The Department of Veterans Affairs has estimated its preferred location in Louisville would cost around $900 million and construction would take ten years.  Weaver says some veterans don’t have that long to wait.

"The youngest World War Two veteran is 90, the youngest Korean War veteran is 80, and the youngest Vietnam veteran is 62," Weaver told WKU Public Radio.  "You know and I know that those people can't wait ten years for a hospital."                

Weaver says investment groups would build the hospital under budget and within four years. 

Lisa Autry

The attorney for a man charged in the death of a young Allen County girl wants the trial moved out of the region.

Attorney Travis Lock filed a change of venue request Friday afternoon in Allen Circuit Court on behalf of Timothy Madden.  Lock previously told WKU Public Radio that his client couldn't get a fair trial in Allen County due to publicity surrounding the case.

"I think it's going to be tough to impanel a jury in any contiguous county," stated Lock.  "I'm sure that's something the court will address in due time."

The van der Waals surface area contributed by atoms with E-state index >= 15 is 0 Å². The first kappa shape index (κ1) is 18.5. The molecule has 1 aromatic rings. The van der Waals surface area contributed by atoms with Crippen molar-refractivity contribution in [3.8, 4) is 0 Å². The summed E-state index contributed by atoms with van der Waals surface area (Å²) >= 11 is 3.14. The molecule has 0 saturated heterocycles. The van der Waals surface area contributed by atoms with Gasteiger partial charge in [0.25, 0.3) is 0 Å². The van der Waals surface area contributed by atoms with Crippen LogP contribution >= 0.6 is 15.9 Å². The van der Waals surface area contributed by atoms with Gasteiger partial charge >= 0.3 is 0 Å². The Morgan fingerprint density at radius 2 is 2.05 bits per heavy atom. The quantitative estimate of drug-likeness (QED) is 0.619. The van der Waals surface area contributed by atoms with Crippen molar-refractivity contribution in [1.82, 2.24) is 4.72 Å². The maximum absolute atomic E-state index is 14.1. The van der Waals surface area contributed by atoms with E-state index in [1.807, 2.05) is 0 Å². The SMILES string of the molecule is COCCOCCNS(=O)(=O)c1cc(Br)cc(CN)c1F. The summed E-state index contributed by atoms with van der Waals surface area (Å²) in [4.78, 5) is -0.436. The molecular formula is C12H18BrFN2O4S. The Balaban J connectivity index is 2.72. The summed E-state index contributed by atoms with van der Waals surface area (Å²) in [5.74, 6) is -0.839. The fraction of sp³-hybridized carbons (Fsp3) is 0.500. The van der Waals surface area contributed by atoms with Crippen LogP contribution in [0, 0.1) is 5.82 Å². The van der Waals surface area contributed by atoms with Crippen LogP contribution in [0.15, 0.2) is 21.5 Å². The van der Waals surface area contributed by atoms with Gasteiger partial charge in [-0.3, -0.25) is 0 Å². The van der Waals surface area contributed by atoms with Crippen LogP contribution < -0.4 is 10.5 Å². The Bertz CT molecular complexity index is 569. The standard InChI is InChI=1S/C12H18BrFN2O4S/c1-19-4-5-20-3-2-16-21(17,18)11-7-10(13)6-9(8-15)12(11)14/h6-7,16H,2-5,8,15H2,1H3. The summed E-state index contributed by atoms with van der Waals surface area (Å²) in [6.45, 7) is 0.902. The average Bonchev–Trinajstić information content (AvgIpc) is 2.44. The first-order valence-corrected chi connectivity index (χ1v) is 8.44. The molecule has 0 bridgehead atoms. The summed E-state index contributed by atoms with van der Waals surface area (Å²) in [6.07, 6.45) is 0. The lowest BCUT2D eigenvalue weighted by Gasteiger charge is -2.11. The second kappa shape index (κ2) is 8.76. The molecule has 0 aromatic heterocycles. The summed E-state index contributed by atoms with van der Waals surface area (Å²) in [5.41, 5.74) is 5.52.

The Kentucky Council on Postsecondary Education has approved a three to five percent limit on tuition increases for the upcoming school year. 

During a meeting Friday at Northern Kentucky University, the board said tuition hikes were needed to help schools offset less state funding, as well as increases in operating costs and retirement fund contributions. 

Even with the additional tuition revenue, campuses will face an $11.5 million shortfall for the 2017-18 year.

CPE President Bob King said it’s important to consider the net price of going to college as opposed to the sticker price.

"Even though the sticker prices go up, the net price to our students actually over the last five years has been relatively flat," King told WKU Public Radio.  "That's because the campuses have been able to provide significant amounts of financial aid, either through tuition discounts or scholarships."